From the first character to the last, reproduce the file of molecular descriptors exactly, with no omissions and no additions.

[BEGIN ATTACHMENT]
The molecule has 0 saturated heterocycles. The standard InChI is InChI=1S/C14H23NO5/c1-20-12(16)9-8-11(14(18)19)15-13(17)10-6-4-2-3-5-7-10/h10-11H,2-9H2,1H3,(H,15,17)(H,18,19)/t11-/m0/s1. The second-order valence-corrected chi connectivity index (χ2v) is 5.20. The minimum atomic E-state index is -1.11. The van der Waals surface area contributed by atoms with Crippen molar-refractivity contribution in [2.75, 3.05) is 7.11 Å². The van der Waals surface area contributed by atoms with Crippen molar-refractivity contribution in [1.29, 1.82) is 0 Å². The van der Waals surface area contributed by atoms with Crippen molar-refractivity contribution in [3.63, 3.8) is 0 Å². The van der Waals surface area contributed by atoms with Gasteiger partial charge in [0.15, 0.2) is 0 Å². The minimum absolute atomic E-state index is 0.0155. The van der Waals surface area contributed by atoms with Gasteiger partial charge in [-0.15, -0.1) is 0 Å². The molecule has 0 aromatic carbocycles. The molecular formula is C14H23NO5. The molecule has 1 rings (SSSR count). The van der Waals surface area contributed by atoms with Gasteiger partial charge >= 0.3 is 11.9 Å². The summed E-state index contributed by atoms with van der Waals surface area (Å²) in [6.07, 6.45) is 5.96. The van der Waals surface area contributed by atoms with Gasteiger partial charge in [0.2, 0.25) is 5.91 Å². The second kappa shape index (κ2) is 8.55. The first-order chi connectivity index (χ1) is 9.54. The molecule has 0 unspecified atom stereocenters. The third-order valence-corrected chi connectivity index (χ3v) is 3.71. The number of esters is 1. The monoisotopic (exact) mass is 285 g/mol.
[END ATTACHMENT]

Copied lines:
The molecule has 0 saturated heterocycles. The standard InChI is InChI=1S/C14H23NO5/c1-20-12(16)9-8-11(14(18)19)15-13(17)10-6-4-2-3-5-7-10/h10-11H,2-9H2,1H3,(H,15,17)(H,18,19)/t11-/m0/s1. The second-order valence-corrected chi connectivity index (χ2v) is 5.20. The minimum atomic E-state index is -1.11. The van der Waals surface area contributed by atoms with Crippen molar-refractivity contribution in [2.75, 3.05) is 7.11 Å². The van der Waals surface area contributed by atoms with Crippen molar-refractivity contribution in [1.29, 1.82) is 0 Å². The van der Waals surface area contributed by atoms with Crippen molar-refractivity contribution in [3.63, 3.8) is 0 Å². The van der Waals surface area contributed by atoms with Gasteiger partial charge in [0.15, 0.2) is 0 Å². The minimum absolute atomic E-state index is 0.0155. The van der Waals surface area contributed by atoms with Gasteiger partial charge in [-0.15, -0.1) is 0 Å². The molecule has 0 aromatic carbocycles. The molecular formula is C14H23NO5. The molecule has 1 rings (SSSR count). The van der Waals surface area contributed by atoms with Gasteiger partial charge >= 0.3 is 11.9 Å². The summed E-state index contributed by atoms with van der Waals surface area (Å²) in [6.07, 6.45) is 5.96. The van der Waals surface area contributed by atoms with Gasteiger partial charge in [0.2, 0.25) is 5.91 Å². The second kappa shape index (κ2) is 8.55. The first-order chi connectivity index (χ1) is 9.54. The molecule has 0 unspecified atom stereocenters. The third-order valence-corrected chi connectivity index (χ3v) is 3.71. The number of esters is 1. The monoisotopic (exact) mass is 285 g/mol.